never forget


My wife and I attended An Evening of Prayer Tuesday at Mt. Zion Baptist Church in Pawleys Island. The special event was an ecumenical vigil for the victims of the Charleston massacre on June 17 at Emanuel AME Church at the hands of a moral idiot.

For some reason, the vigil brought to mind the opening lines of Charles Dickens’ A Tale of Two Cities, one of the most famous openings in all of literature: “It was the best of times, it was the worst of times” — worst in this case because we who gathered there knew we were about to relive the shock and pain of the slaughter, and best because nobody ever went to Heaven with a more joyous sendoff than the evening’s honorees received from the biracial gathering of nearly 150.

I haven’t heard religious music that good, that moving, since, well, since the last time I attended a black church service. Mt. Zion’s 20-member choir, accompanied by a pianist, a drummer, and a tambourine man was so soulful that I often made notes through misty eyes, and it was so stirring that those in attendance (including moi) could not sit still, but sprang to their feet often to sway and clap and sing along.

Indeed it was joyful. It was contagious. It was wonderful.

Woven throughout the hour-long service was intermittent sermonizing that ranged from quiet and reflective to loud and impassioned and back again, the preacher’s words punctuated by affirmative sounds emanating from an attentive congregation, many of whom fanned themselves as they uttered: Yea! Uh-huh! All right! Yes! Amen!

At times the words, searching and somber, seemed to waft through the rafters of the small, lovely church like music probing that particularly thorny question about senseless loss, Why, and finding – again, as always – its answer in hope and faith.

And, of course, implicit in all such grieving was the feeling, at times all but palpable, expressed about 400 years ago in a devotion titled Meditation 17 by English poet and Anglican priest John Donne: “Any man’s death diminishes me, because I am in mankind, and therefore never send to know for whom the bell tolls; it tolls for thee.”

Then came Stray Thought No. 2 of the evening: Yogi Berra was right. This was déjà vu all over again. Mother Emanuel, Sandy Hook, Columbine, Virginia Tech, D.C. Sniper, Colorado movie theater, and on and on it goes. Or comes, and comes again. And again.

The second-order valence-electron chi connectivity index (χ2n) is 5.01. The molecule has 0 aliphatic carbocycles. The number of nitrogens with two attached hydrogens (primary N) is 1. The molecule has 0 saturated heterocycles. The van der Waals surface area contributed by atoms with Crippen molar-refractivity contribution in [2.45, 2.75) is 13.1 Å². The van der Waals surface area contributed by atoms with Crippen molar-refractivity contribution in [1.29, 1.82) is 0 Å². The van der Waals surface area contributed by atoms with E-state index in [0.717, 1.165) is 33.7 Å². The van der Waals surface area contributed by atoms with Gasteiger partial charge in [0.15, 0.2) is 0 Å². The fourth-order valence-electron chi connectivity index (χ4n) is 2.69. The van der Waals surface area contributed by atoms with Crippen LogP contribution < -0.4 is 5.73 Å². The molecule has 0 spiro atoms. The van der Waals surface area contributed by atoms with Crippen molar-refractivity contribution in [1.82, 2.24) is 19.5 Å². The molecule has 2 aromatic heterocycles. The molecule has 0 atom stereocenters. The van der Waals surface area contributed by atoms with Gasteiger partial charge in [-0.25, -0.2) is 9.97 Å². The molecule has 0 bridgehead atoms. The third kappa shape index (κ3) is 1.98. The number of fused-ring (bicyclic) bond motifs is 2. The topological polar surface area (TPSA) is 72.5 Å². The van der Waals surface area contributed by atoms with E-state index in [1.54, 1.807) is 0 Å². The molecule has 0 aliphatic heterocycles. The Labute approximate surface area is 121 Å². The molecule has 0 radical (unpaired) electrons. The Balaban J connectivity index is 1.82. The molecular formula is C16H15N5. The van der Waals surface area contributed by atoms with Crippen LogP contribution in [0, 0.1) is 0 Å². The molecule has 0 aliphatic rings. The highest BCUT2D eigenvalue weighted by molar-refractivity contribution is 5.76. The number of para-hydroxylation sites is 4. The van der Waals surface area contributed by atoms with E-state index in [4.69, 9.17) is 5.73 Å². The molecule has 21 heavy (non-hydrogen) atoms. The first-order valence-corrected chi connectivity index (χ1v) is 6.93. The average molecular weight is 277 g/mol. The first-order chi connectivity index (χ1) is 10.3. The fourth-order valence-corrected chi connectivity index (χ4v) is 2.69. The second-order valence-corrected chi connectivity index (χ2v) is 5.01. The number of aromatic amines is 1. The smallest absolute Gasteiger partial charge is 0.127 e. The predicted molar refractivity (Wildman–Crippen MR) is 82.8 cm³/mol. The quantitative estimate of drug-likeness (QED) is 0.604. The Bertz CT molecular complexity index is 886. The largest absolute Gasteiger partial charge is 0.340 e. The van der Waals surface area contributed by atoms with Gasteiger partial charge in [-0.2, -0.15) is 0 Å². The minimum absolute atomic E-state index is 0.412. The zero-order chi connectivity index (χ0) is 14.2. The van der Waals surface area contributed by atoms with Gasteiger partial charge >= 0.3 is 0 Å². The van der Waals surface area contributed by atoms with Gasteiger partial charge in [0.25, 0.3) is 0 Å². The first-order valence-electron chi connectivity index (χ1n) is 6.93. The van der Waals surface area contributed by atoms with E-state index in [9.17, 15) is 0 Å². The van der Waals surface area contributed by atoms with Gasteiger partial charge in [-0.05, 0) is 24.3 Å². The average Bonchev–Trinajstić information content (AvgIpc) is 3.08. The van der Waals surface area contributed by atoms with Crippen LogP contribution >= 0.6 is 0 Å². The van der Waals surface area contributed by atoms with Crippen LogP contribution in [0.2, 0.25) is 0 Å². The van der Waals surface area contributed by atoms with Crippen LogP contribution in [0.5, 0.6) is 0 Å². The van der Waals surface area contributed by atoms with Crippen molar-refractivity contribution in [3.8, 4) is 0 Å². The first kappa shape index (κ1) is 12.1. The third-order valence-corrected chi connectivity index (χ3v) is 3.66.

God help us!

I mustn’t close without naming the other churches involved in this prayer vigil: besides Mt. Zion were Gordon Chapel AME of Murrells Inlet, Bethel AME of Georgetown, St. Mary’s AME, St. John’s AME, Providence Missionary Baptist, and Holy Cross Faith Memorial, all of Pawleys Island.

Nor can I close without naming the murder victims, those unsuspecting souls who got dressed for a Bible-study meeting that Wednesday afternoon never dreaming that they were also dressing for a trip to the morgue. Besides, so fleeting is tragic news anymore that we might not hear their names again until the roll is called up yonder:

  • Cynthia Marie Graham Hurd (age 54), Bible-study member, manager, Charleston County Public Library system;
  • Susie Jackson (87), member, Bible study and church choir;
  • Tywanza Sanders (26), member, Bible study, nephew of Susie Jackson;
  • Ethel Lee Lance (70), church sexton;
  • Depayne Middleton-Doctor (49), a Bible-study teacher, administrator at Southern Wesleyan University;
  • Clementa C. Pinckney (41), Emanuel AME pastor and South Carolina state senator;
  • Daniel Simmons (74), a pastor who also served at Greater Zion AME Church in Awendaw;
  • Sharonda Coleman-Singleton (45), a pastor, also a speech therapist and track coach at Goose Creek High School; and
  • Myra Thompson (59), a Bible-study teacher.

And let us never forget that all were killed by multiple gunshot wounds from close range by a stranger who came in off the street from another town and was welcomed to their meeting, and who sat in their midst for an hour before drawing a gun and opening fire.

Rest in peace, brothers and sisters.


Image: The image of the Sistine Chapel ceiling was created by Michelangelo and modified a bit by
Robert Lamb

Robert Lamb

I grew up in Augusta, Ga., where I attended Boys' Catholic High. After service in the Navy, I attended the University of Georgia, majoring in English, and then began a (wholly unexpected) journalism career on the old Augusta Herald, an evening paper, and ended years later in Atlanta at The (great) Atlanta Constitution, which I left in late 1982 to write The Great American Novel. That goal has proved remarkably elusive, but my first attempt (Striking Out, in 1991) was nominated for the PEN/Hemingway Award. My second novel, Atlanta Blues, spent a few minutes on the best-seller list in (at least) Columbia, S.C., and was described in one newspaper’s year-end roundup as “one of the three best novels of 2004 by a Southern writer.” My third novel won no honors but at least didn’t get me hanged; titled A Majority of One, it is about a clash between religion and the Constitution over book-banning in the high school of a Georgia town. For my next novel, And Tell Tchaikovsky the News, I returned to an Atlanta setting for a story about the redemptive powers of, in this case anyhow, “that good rock ’n’ roll.” I've also published a collection of short stories and poems: Six of One, Half Dozen of Another. One of its stories, “R.I.P.,” was a winner in the S.C. Fiction Project in 2009. Before retirement, I taught creative writing and American literature at the University of South Carolina and its Honors College, and feature writing in its School of Journalism. I maintain a now-and-then blog at boblamb.wordpress.comand I walk my dog on the beach a lot at Pawleys Island, S.C.